Property owners who pay taxes semiannually will likely continue to be charged a fee of $15 or $20 a year, because County Executive Janet S. Owens says the county cannot afford to eliminate the surcharge.
Eliminating the fee would cost the county about $1.5 million, and Owens says that would cover salaries for 37 teachers.
Owens explained her decision not to support a change in a letter to Del. John R. Leopold, a Pasadena Republican who has pushed her to eliminate the added fee to help homeowners and homebuyers.
Owens' stance, combined with the County Council's apparent reluctance to alter the policy, probably means that the surcharge will continue.
"I appreciate your perspective on this issue, but given the citizens' demand for services, Anne Arundel County is not able to absorb this loss in revenue," Owens wrote in her letter to Leopold dated Monday.
She noted that her position against a change was not altered by the recent elimination of such fees in Montgomery and Baltimore counties, both of which have larger budget surpluses than Anne Arundel's approximately $20 million. Howard County also has decided to end the fee, Leopold said.
Owens noted that Anne Arundel's property tax rate is lower than those of Baltimore and Montgomery counties, as is the county's local income tax rate.
The fee on semiannual tax payments is designed to make up for investment income the county loses by not receiving full tax payment in September and by having to mail two bills instead of one. Leopold has argued that the county could make up for the lost revenue by streamlining its bureaucracy.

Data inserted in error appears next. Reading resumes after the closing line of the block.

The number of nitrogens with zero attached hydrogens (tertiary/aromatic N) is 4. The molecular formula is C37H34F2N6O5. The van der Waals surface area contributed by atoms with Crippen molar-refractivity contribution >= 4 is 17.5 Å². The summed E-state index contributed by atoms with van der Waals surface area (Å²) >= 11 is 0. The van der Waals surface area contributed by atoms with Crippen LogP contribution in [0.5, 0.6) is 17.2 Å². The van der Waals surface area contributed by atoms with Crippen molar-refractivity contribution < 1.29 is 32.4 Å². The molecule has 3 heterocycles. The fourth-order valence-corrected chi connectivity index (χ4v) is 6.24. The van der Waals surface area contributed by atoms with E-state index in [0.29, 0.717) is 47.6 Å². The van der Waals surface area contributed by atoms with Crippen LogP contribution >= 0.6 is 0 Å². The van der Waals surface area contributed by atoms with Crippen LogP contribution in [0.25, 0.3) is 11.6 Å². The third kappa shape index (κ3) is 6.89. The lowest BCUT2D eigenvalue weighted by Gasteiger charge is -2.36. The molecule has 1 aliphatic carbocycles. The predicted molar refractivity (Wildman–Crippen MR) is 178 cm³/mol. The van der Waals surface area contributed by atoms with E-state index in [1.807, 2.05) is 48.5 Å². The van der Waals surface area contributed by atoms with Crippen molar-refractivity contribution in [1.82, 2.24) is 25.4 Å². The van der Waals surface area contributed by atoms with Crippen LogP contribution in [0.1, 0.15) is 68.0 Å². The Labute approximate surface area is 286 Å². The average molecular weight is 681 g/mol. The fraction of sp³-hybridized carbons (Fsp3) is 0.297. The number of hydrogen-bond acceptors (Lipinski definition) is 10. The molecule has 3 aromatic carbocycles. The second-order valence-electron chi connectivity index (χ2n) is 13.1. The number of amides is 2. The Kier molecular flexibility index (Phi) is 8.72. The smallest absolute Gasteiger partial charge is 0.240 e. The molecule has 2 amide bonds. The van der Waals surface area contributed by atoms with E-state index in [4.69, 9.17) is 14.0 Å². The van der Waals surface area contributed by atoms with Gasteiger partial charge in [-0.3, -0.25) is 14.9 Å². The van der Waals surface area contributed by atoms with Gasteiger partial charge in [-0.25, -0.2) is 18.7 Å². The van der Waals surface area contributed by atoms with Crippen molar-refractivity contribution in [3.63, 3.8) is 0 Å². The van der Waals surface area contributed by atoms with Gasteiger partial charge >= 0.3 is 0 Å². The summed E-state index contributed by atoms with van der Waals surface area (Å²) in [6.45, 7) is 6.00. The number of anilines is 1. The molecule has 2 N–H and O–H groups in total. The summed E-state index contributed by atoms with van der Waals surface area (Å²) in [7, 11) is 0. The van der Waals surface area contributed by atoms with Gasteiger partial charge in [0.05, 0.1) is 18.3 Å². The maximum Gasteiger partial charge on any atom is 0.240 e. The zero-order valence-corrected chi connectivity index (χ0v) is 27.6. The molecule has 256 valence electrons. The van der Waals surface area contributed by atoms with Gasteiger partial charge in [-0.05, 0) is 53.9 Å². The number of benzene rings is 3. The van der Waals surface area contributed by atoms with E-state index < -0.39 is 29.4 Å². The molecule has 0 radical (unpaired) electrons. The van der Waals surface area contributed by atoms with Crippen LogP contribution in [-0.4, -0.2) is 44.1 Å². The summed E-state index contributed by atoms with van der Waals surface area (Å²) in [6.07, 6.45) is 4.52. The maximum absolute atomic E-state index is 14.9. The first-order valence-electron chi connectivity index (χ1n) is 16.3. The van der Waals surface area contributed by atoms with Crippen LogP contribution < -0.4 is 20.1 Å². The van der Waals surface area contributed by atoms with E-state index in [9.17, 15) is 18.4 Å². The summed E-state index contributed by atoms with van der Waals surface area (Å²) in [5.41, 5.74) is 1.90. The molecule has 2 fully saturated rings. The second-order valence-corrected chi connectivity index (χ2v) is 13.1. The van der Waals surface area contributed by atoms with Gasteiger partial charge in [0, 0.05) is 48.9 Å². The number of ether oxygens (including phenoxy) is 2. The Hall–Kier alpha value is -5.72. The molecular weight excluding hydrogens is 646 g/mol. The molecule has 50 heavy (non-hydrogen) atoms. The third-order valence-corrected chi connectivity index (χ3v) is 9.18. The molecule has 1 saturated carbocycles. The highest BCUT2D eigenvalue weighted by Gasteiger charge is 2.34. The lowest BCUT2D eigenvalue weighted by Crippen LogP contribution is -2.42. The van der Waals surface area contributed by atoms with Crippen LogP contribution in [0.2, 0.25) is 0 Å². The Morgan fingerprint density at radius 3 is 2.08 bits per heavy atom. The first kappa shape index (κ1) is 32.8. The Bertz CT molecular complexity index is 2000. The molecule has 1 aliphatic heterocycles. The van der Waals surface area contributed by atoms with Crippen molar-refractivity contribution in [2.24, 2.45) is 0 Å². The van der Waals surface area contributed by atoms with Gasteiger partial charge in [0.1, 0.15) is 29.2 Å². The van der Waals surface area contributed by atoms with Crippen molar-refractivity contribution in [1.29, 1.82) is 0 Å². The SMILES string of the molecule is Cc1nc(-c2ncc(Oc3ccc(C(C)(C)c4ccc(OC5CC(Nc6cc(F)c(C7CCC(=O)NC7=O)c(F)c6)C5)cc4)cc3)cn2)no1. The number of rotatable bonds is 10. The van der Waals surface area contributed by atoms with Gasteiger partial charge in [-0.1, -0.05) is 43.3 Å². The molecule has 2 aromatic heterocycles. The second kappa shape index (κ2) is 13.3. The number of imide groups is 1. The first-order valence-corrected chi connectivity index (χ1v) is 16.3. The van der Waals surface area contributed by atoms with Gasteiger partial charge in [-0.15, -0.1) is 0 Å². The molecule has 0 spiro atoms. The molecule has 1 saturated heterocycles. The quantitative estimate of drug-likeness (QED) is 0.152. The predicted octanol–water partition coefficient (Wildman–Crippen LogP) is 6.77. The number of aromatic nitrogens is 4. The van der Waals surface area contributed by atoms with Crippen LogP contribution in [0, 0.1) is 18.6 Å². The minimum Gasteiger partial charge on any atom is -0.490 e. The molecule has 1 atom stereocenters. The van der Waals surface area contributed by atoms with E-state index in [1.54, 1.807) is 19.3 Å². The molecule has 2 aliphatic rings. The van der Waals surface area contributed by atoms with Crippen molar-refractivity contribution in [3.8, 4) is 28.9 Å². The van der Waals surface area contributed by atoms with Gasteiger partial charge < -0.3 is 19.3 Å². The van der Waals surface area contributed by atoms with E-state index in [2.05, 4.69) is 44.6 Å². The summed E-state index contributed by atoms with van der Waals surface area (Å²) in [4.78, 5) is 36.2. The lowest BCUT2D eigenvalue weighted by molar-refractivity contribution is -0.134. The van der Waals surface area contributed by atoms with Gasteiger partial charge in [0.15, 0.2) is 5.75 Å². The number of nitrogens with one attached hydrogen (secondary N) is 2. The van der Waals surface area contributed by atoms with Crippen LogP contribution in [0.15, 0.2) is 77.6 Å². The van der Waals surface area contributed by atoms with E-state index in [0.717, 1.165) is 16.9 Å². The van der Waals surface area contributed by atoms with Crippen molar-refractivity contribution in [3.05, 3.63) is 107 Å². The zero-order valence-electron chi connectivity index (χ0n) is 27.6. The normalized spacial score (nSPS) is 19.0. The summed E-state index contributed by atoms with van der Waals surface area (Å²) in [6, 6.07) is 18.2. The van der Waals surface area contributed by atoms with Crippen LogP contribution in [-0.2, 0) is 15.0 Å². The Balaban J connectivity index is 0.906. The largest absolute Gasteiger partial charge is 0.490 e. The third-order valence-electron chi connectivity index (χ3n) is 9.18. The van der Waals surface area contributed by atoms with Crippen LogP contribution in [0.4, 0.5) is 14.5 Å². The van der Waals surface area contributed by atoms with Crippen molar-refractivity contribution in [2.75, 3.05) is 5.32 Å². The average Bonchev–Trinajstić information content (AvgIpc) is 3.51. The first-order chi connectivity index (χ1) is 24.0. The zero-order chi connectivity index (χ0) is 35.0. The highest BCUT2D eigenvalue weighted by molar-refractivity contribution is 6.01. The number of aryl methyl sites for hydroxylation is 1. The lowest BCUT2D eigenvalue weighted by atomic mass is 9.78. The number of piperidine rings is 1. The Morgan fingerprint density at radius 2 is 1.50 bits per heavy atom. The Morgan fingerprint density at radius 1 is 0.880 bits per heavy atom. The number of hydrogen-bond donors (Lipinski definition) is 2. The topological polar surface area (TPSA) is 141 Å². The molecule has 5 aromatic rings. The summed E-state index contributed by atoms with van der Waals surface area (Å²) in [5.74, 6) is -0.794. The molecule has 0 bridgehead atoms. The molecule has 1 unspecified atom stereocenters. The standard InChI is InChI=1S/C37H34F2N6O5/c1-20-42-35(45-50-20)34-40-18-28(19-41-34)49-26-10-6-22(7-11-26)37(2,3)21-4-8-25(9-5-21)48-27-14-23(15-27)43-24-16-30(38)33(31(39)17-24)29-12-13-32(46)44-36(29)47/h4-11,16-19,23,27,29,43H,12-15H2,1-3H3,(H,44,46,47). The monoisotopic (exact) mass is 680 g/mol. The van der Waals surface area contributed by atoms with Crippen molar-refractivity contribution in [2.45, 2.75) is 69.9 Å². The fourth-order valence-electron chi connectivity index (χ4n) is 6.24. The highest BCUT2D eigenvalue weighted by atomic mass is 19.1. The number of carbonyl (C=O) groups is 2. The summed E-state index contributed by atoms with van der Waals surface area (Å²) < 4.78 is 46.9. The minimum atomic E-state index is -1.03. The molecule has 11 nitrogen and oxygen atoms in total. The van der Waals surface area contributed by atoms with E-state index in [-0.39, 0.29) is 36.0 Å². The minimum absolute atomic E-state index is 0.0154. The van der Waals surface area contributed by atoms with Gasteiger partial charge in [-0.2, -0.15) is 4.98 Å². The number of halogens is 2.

He pointed out that Owens recently supported state legislation requiring that workers be paid "prevailing wages" on certain school construction projects.
The new law could raise the county's costs, Leopold said.
"That's where this could have been saved," he said.
A bill was introduced in the General Assembly this year to abolish the fees for semiannual payers, but it died in committee.
The General Assembly previously made semiannual payments the standard method of collecting property taxes as a way to lower closing costs for homebuyers.
It reduces closing costs because homebuyers pay less upfront into an escrow account to cover the coming year's taxes.
Breaking down the numbers
Homeowners who switch from annual payments can get a one-time refund worth six to eight months of property taxes, depending on how much money they put in escrow when they bought the house.
Unless a homeowner chooses otherwise, taxes are due in twice-yearly installments rather than once a year. To pay once a year, homeowners must notify the state in writing by May 1.
The surcharge does not apply to those who choose to pay once a year.
Changing the schedule for paying taxes hurt local governments.
When governments collected property taxes once a year, they put the money in interest-bearing accounts until they needed to spend it.
The General Assembly let counties levy a surcharge of up to 1.65 percent of the semiannual tax bill to recover the lost interest.
Owens says she expects the county to set the rate at 1.55 percent for the fiscal year starting July 1.
Like installation payments
For the owner of a house assessed at $60,000, the fee would be $14, Owens said.
"Philosophically, the imposition of a service fee on semiannual taxpayers is no different than the practice utilized in the private sector for installation payments," Owens wrote in her letter.
"If you were to pay your own automobile insurance premiums on a monthly basis," she added, "your insurance carrier would charge you a service fee."